BAQUBA, IRAQ – If you don’t like the message, kill the messenger.
I would imagine that journalism is not normally seen as a dangerous profession. If you write a weekly wine or gardening column, for instance, I am fairly certain that you do not lie awake at night worrying whether your reviews of Merlots or petunias is going to expose you to threats from angry sommeliers or florists.
If, on the other hand, you report on crime or terrorism you may find yourself pissing off the wrong people. A good example is unfolding in Mexico which, after Syria, has become the world’s most dangerous nation for journalists. Many of those killed have been reporting on corruption or drug cartels.
In lands where terrorists are numerous the situation is similar.
On this day in 2004
Three Iraqi journalists working for the occupying US forces were killed in a drive-by shooting. They were killed as they drove to work at a coalition-funded television station in Baquba, 50 km NE of Baghdad.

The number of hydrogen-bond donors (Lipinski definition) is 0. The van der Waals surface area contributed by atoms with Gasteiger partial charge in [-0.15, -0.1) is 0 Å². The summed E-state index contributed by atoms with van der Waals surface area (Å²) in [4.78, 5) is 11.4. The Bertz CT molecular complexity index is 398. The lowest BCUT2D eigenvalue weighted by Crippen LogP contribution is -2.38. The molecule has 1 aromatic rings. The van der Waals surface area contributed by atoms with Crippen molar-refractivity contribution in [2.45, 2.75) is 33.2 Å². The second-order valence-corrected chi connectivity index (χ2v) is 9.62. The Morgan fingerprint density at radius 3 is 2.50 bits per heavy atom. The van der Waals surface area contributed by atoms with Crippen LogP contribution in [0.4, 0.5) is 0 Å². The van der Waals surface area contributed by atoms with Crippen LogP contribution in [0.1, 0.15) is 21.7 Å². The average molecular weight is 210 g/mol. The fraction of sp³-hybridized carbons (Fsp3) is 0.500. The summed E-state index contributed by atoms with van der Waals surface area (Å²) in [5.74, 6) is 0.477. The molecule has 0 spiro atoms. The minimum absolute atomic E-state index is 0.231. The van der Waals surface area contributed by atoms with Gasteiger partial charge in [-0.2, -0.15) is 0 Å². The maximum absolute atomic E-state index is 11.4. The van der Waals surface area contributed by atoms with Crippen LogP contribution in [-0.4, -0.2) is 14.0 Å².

It is far easier to fight an enemy who fights you conventionally and who fights you in some similar fashion to the way you fight him, than it is to fight an enemy who uses the tools of terror.Maj. Gen. Martin Dempsey, commander of the U.S. Army’s 1st Armored Division
We live in an age where information is critical to our understanding of the world. Alas, some also die getting us that information.
Read More Today in Terrorism
On May 31, 1906 a Spanish anarchist threw a bomb hoping to hit King Alfonso XIII, killing 24 and wounding more than 100.
On May 30, 2009 two pamphlet-bombs exploded outside an Ecuadorian TV station and ministry: no victims or significant damage ensued.
On May 29, 2016 35 civilians were wounded in an ISIS attack using rockets containing chlorine gas in Iraq’s Nineveh Province.